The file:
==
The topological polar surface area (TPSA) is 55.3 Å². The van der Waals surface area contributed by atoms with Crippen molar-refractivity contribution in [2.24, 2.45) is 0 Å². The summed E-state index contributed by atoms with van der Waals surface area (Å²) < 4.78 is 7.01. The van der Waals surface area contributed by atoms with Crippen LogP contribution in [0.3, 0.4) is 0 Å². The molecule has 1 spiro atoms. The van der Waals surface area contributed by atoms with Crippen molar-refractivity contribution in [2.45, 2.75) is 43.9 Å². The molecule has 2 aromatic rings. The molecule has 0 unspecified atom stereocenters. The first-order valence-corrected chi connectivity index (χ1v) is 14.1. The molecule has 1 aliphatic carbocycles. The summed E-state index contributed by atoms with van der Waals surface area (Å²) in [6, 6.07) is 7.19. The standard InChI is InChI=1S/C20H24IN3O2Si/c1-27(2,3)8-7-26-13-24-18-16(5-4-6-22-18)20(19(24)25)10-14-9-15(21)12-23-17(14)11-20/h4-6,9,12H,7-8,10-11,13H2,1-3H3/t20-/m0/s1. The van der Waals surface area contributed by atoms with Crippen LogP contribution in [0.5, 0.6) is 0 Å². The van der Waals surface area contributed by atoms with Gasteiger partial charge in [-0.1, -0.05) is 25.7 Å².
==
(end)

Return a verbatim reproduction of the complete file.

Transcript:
The topological polar surface area (TPSA) is 55.3 Å². The van der Waals surface area contributed by atoms with Crippen molar-refractivity contribution in [2.24, 2.45) is 0 Å². The summed E-state index contributed by atoms with van der Waals surface area (Å²) < 4.78 is 7.01. The van der Waals surface area contributed by atoms with Crippen LogP contribution in [0.3, 0.4) is 0 Å². The molecule has 1 spiro atoms. The van der Waals surface area contributed by atoms with Crippen molar-refractivity contribution in [2.45, 2.75) is 43.9 Å². The molecule has 2 aromatic rings. The molecule has 0 unspecified atom stereocenters. The first-order valence-corrected chi connectivity index (χ1v) is 14.1. The molecule has 1 aliphatic carbocycles. The summed E-state index contributed by atoms with van der Waals surface area (Å²) in [6, 6.07) is 7.19. The standard InChI is InChI=1S/C20H24IN3O2Si/c1-27(2,3)8-7-26-13-24-18-16(5-4-6-22-18)20(19(24)25)10-14-9-15(21)12-23-17(14)11-20/h4-6,9,12H,7-8,10-11,13H2,1-3H3/t20-/m0/s1. The van der Waals surface area contributed by atoms with Crippen LogP contribution in [0.5, 0.6) is 0 Å². The van der Waals surface area contributed by atoms with Gasteiger partial charge in [-0.1, -0.05) is 25.7 Å².